In this series, ELGL members share initiatives, policies, and programs that are transforming local government. Sign up here to share your idea. Previous articles include addressing homelessness in Los Angeles, Fine Tuning Coppell with the SEED Leadership, A Community Effort in America’s Most Diverse City, and Using Open Data to Engage the Community in Indianapolis
By Nick Mastronardi, Founder of Polco
There’s a lot to love about the growing wave of civic engagement technologies. Dedicated civic engagement platforms, if designed smartly, can offer a better communications solution that traditional means while avoiding the complexity of the vast social media ecosystem. Traditional engagement channels such as town halls, emails, one-on-one meetings, phone calls, traditional polls, and surveys can be cumbersome, expensive, and unproductive. Supplementing these traditional channels with social media often requires a detailed understanding of a half dozen platforms and could also require a professional marketing and communications team, which is an unreasonable expense for most municipalities. A dedicated civic engagement platform can draw the best from both.
At Polco, we’re doing our best to learn from both the new and the old, leveraging knowledge from cities with engaged citizenry and combining those lessons with best practices in social media technologies. And there’s a lot to love. Watching people become more informed, educated citizens who have an easy way to participate in local government is extremely rewarding. And capturing the data and insight from that activity, delivering it to local officials, and watching this new information drive decisions is what we live for.
But our favorite thing about the new wave of civic engagement is how it uncovers perspectives that were likely to have otherwise gone unnoticed. Take, for example, a policy question we recently saw from one of our partner communities. Citizens were asked whether they supported a homeless resource center downtown that, rather than only being available during the evenings and nighttime, would also be available during business hours. Many questions naturally arise from such a proposal – Will it create a disincentive to find work? Will the surrounding area become a nexus for the homeless? What sort of resources should such a center provide? As responses began to roll in on Polco, it seemed that there was overwhelming support for the initiative, but one voice stood out among the crowd.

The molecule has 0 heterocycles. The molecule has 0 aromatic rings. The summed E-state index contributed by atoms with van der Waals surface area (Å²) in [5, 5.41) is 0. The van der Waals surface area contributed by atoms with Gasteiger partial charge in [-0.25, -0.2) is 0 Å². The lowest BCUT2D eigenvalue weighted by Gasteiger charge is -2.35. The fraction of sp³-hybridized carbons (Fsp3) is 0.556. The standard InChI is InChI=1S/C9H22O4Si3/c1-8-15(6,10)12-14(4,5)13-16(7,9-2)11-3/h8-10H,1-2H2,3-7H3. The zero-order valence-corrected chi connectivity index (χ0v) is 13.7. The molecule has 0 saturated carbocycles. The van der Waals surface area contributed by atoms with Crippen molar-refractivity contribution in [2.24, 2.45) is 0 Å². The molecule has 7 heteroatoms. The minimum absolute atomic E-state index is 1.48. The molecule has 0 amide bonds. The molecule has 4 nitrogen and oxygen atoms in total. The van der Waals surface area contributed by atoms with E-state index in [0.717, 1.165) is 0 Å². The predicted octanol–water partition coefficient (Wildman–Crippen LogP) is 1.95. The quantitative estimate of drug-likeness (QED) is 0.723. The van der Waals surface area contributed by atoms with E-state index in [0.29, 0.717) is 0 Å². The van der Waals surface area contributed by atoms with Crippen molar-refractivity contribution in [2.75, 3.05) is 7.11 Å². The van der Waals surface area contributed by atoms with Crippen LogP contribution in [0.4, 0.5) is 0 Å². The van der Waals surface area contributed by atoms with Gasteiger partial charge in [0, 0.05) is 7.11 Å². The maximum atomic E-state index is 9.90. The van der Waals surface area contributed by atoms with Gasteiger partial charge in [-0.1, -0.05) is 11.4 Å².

It was the voice of a woman who had been homeless for three years. The perspective she brought was fascinating. She asked other citizens and respondents to consider:
“Do you realize that when you’re homeless you are required to leave the shelter at 8:00 a.m. with all your belongings and not return until 4:00 p.m.?”
She explained that getting somewhere to apply for jobs (the library, for example), required a number of intermediate steps, such as buying a bus ticket and riding the bus. She continued:
“…the time it takes to get from place to place makes it impossible to achieve all those things and be in line for your shelter at 4:00 p.m. Why not have all the services needed all in one building? It would save a huge amount of time and help people get back to work or on assistance faster which means back in housing quicker.”
Her comment was the highest rated among all comments (both for and against the proposal), and the final results showed that respondents were overwhelmingly in favor.
As we continue to uncover new perspectives and watch the evolution of civic engagement, we’re honored to be a part of, what we hope, will be a series of transformative technologies.